Can Louisiana Be Restored in Christ?

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New Orleans is a strange cross of Southern beauty and social eyesore.

People who aren’t from Louisiana think of New Orleans as the crown jewel of the Gulf Coast, but locals know different. Crime, prostitution, paganism, gang activity, and Leftist rule are a bad combo, but a combo they are.

From the Hayride:

This is something which has been quietly building for a while, but nobody really wanted to talk about it. It’s starting to become unmistakable, and coming out of the year-long chokehold LaToya Cantrell’s administration applied to the industry with COVID as a justification the restaurant industry in the Big Easy seems to be coming to an unpleasant realization that they aren’t in a welcoming place anymore.

We had the infuriating story of what happened to the Lula Restaurant Distillery, which is being sued by a family of barbarians who paraded their 17-year-old daughter around for photographs inside the restaurant wearing a bikini top with nothing over it and then proceeded to abuse the owner of the place for having objected to that violation of the dress code…

Well, when carjackings are up 300 percent and murders are up 350 percent, and you’re trying to attract tourists with money to come and spend it in your fancy restaurant, there seems to be a bit of a disconnect between your ability to do your job and the city’s ability to provide an atmosphere in which that’s possible… the leadership of New Orleans aren’t just incompetents who don’t know how to fix things and are really trying hard. They’re something else.

One gentleman from Reckonin’ has the following to say:

We see it mentioned with depressing regularity: New Orleans is a mess. Is there a way to revive what was once one of the leading cities of the South?

That depends on the solutions offered. A merely materialistic approach – good jobs with good pay, good housing, better policing, etc. – will not get us very far. It is part of the answer, but man is body and soul, not just a body. If we tend to the body but neglect the spiritual side of man, we will get an imbalance in society, which breeds societal illnesses – just like an imbalance in a single body breeds illness there. This is why, for instance, we see euthanasia increasing in wealthy American and European States/countries: Though they are awash in material comforts, they have no will to live because the Christian faith is collapsing.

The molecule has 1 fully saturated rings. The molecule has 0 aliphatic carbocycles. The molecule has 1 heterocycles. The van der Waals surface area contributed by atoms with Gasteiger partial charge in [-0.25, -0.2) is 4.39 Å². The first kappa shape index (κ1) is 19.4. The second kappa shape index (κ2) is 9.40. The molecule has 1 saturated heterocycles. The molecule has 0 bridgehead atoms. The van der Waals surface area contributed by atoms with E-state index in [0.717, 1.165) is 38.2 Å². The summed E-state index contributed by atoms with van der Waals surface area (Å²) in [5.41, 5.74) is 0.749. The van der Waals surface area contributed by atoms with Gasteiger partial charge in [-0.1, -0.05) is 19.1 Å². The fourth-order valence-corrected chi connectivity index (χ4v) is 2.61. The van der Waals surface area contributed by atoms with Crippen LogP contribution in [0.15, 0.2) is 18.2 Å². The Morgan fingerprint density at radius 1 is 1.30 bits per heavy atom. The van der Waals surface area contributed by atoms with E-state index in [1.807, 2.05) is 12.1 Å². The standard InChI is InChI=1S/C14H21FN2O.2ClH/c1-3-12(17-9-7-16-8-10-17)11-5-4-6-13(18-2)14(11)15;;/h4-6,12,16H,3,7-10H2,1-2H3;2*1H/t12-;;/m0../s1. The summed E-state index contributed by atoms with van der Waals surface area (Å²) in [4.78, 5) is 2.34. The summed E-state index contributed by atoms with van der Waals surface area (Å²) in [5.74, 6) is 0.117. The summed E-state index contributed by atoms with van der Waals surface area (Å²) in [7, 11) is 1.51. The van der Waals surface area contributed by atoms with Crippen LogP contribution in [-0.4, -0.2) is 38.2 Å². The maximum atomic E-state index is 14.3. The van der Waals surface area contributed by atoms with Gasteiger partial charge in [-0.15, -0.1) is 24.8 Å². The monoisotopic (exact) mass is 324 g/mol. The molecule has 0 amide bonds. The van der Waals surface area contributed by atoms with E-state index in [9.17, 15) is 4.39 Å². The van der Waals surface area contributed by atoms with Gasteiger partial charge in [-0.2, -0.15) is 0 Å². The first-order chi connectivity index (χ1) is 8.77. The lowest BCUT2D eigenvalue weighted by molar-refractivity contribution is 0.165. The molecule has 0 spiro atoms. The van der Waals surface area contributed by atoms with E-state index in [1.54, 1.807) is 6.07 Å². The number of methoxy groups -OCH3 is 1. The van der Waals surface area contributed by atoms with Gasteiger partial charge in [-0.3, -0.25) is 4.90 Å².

We need to build with both hands, so to speak – the material and the spiritual. There are examples in Christian history we can look to for guidance and inspiration.

He goes on to mention a jumbled combo of Protestant and Eastern schismatic clerics as examples of Christian tradition, which is a growing trend in Southern advocacy: conflating Protestantism’s independent strain with the Eastern schism’s professed traditionalism and implied connections with “based” Putin and Russia.

Nobody in this discussion has mentioned that Louisiana is a historically Catholic state in a region founded by high church attendees.

You’re not going to rebuild Louisiana with contrived spiritualities and importing Russian cultural customs. You’re not going to rebuild Louisiana by re-imposing an increasingly liberal Protestantism from the apostate Southern Baptist Convention. It takes God, and that means the people faithful to His Church and the Tradition He imparted to us.

For example, from LifeSite:

Louisiana has passed legislation that ensures St. Joseph will be recognized annually on May 1 on St. Joseph the Worker Day…

Senate Resolution 116, introduced and signed this spring, declared “that the Senate of the Legislature of Louisiana does hereby recognize May first of each calendar year as a day to be observed to honor the working men and women in Louisiana, who get up every day and work hard to provide for and lift-up their families, their communities, the state of Louisiana, and the United States of America.”

The legislation “urge[s] and request[s] the executive branch of the state of Louisiana, to the extent practical, to cause an appropriate celebration on May first of each calendar year to bring recognition and appreciation to the dignity of all working men and women in Louisiana.”

“There is an authentic passion and zeal in spreading this St. Joseph devotion in Louisiana that I have personally witnessed,” state senator Fred Mills said about his resolution. “I was grateful to be a part of memorializing this effort at the state level for generations to come!”

So let’s try some Saint Joseph manhood instead. Southern men can do a lot worse than going into the trades, keeping your body nutritionally healthy and physically fit, staying close to Our Lady, and staying faithful to Christ, and His holy Tradition.

Saint Joseph the Worker, ora pro nobis!